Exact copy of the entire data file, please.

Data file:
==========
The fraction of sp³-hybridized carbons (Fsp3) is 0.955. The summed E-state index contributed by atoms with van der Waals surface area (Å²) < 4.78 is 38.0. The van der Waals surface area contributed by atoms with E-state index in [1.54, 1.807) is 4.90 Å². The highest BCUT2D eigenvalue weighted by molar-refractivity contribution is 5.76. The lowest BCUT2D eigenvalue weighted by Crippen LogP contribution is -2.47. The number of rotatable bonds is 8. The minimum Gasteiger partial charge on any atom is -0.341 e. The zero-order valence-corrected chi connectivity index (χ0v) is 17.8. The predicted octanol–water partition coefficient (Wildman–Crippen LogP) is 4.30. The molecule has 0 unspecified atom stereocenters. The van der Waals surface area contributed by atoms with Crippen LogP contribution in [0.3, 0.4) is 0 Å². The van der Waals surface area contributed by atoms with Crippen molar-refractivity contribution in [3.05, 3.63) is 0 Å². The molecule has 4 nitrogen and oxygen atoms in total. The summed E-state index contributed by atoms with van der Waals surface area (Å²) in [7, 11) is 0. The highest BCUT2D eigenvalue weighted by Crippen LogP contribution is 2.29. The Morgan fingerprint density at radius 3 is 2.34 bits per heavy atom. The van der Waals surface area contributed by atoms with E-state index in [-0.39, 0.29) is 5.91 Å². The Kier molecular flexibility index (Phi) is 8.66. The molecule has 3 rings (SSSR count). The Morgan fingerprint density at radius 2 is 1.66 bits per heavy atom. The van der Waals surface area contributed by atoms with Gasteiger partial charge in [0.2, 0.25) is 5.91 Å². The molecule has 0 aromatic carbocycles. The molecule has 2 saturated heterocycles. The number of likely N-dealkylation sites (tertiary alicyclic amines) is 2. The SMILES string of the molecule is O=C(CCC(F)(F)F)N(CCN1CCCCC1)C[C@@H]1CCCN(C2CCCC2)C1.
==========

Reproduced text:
The fraction of sp³-hybridized carbons (Fsp3) is 0.955. The summed E-state index contributed by atoms with van der Waals surface area (Å²) < 4.78 is 38.0. The van der Waals surface area contributed by atoms with E-state index in [1.54, 1.807) is 4.90 Å². The highest BCUT2D eigenvalue weighted by molar-refractivity contribution is 5.76. The lowest BCUT2D eigenvalue weighted by Crippen LogP contribution is -2.47. The number of rotatable bonds is 8. The minimum Gasteiger partial charge on any atom is -0.341 e. The zero-order valence-corrected chi connectivity index (χ0v) is 17.8. The predicted octanol–water partition coefficient (Wildman–Crippen LogP) is 4.30. The molecule has 0 unspecified atom stereocenters. The van der Waals surface area contributed by atoms with Crippen LogP contribution in [0.3, 0.4) is 0 Å². The van der Waals surface area contributed by atoms with Crippen molar-refractivity contribution in [3.05, 3.63) is 0 Å². The molecule has 4 nitrogen and oxygen atoms in total. The summed E-state index contributed by atoms with van der Waals surface area (Å²) in [7, 11) is 0. The highest BCUT2D eigenvalue weighted by Crippen LogP contribution is 2.29. The Morgan fingerprint density at radius 3 is 2.34 bits per heavy atom. The van der Waals surface area contributed by atoms with E-state index in [-0.39, 0.29) is 5.91 Å². The Kier molecular flexibility index (Phi) is 8.66. The molecule has 3 rings (SSSR count). The Morgan fingerprint density at radius 2 is 1.66 bits per heavy atom. The van der Waals surface area contributed by atoms with Gasteiger partial charge in [0.2, 0.25) is 5.91 Å². The molecule has 0 aromatic carbocycles. The molecule has 2 saturated heterocycles. The number of likely N-dealkylation sites (tertiary alicyclic amines) is 2. The SMILES string of the molecule is O=C(CCC(F)(F)F)N(CCN1CCCCC1)C[C@@H]1CCCN(C2CCCC2)C1.